Have you ever wondered if your dog or your cat, but also the parrot, the hamster or the turtle, are right-handed or left-handed? Have you ever observed which paw they use most to play with their ball or to scratch behind their ears? The lateralization, that is the predominance of one part of the body over the other, is in fact a feature common to the whole animal kingdom: it was discovered at the end of the 1970s by Lesley Rogers, researcher at the University of New England (Australia) studying the chickens.
Tell me which hemisphere you use and I'll tell you who you are . But what determines the greater use of a hand, a paw, but also of an eye, a chela or an antenna, compared to the other? It all depends on the spatial organization of the brain: each region is in fact responsible for some specific functions. This means that the predominance of one hemisphere over the other, and therefore of one side of the body over the other, depends on the areas involved from time to time in the various operations. But different individuals can perform the same task with different strategies, thus engaging different areas of the brain: this is why some of us, while writing or playing tennis with the right hand, become left-handed when it comes to kicking a ball. And the same happens among animals. And by observing our furry, feathered or scaled friends we can learn a lot about their behavior and their mood.
Dog: take notice of the direction in which he is swaying. If he furiously moves his tail to the right it means he is happy and well disposed towards anyone who is coming against him. If the tail moves mainly towards the left, it means that Fido feels uncomfortable and could retreat or show an aggressive reaction. An Italian study of 2007 highlighted this (Focus.it had talked about it here).
Cat : in cats, lateralization is linked to sex. Deborah Wells and Sara Millsopp, two psychologists at Queen's University in Belfast, have recently discovered that the majority of male cats are right, while females are mostly left-handed. Do you want to make sure? Give your kitty a jar with its favorite morsel in it and observe with which paw it tries to extract its contents.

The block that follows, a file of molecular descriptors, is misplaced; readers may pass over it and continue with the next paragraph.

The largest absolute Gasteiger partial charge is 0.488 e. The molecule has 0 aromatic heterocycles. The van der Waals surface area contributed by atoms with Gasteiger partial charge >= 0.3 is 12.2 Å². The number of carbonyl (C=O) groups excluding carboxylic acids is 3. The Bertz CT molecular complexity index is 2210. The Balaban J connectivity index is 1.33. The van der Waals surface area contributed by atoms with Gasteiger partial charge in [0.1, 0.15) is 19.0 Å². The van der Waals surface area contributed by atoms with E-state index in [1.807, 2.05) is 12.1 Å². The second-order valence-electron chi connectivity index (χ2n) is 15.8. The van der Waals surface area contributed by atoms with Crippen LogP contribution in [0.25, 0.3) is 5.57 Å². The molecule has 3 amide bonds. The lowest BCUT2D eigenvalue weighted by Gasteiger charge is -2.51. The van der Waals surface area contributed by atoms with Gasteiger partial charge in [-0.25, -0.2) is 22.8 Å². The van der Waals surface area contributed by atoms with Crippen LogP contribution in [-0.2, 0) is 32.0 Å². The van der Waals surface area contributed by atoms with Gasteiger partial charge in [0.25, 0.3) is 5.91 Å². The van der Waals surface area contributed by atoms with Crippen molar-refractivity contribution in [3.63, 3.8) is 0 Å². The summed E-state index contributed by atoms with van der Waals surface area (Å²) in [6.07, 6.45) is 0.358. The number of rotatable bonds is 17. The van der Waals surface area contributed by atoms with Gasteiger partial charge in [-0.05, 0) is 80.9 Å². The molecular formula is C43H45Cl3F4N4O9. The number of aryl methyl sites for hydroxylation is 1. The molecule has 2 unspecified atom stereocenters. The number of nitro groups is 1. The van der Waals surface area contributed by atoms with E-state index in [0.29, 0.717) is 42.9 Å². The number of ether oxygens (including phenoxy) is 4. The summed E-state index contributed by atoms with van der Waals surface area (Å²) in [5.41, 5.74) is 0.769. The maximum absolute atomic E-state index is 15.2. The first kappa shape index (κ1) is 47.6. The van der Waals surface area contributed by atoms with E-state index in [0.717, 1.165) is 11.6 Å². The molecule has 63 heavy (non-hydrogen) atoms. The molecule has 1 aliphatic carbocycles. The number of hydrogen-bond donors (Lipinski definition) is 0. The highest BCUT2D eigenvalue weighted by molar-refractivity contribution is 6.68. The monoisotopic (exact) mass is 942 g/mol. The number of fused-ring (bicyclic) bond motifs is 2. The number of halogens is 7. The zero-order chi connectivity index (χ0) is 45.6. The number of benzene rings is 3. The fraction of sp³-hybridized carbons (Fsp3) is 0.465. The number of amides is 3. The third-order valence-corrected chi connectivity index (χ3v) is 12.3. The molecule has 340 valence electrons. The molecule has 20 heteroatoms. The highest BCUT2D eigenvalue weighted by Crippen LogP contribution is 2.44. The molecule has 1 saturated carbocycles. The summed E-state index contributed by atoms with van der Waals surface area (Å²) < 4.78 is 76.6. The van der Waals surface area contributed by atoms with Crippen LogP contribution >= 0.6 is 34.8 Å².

Birds and rodents: parrots, canaries, hamsters and mice use the dominant paw to bring everything they find interesting to the mouth or nostrils.
Pisces: even the goldfish can be right-handed or left-handed. Try to put an object unknown to him in the center of his tank and see if he swims around in a clockwise or counterclockwise direction. This way you will know what its dominant eye is.
Reptiles: move closer to the side of your snake, if you have one, a clamp with a mouthful of food. Its dominant side will be the one where you will observe the quickest and most ready reaction to jelly. All the studies conducted to date agree that reptiles are mainly right-handed.
Horse : most horses have been trained for centuries to be governed starting from the left side. And indeed all the most recent research has confirmed that in the equines the left eye is the most used to keep under control what happens in the immediate vicinity. And even the reactions to any perceived dangers with this eye are much more readily available and faster than those recorded with the right eye.
Better the right or the left? But is there an evolutionary advantage in being right-handed or left-handed? According to some studies, no: frogs know it very well, the sight of which is usually more acute from the left eye, exposes them to attacks by snakes and other predators from the right. But then why hasn't this feature been lost over time and we animals have not all become perfectly ambidextrous? Other studies instead attribute to the lateralization an advantage in terms of speed of information processing, especially in animals such as fish and birds that have eyes on the sides of the head and that in this way can process the messages from the two separately and in a shorter time eyes.
Watch out for lefties . And in man? Numerous studies have shown that left-handed people have an advantage in sports where there is a direct comparison, for example tennis or boxing. Charlotte Faurie and Michel Raymond The University of Montpellier, France, studied eight non-industrialized societies that still live in a primitive state and noted that those with the greatest number of killers also count the largest number of left-handed people. This could indicate that left-handers have an advantage in hand-to-hand combat and therefore more often come out winners.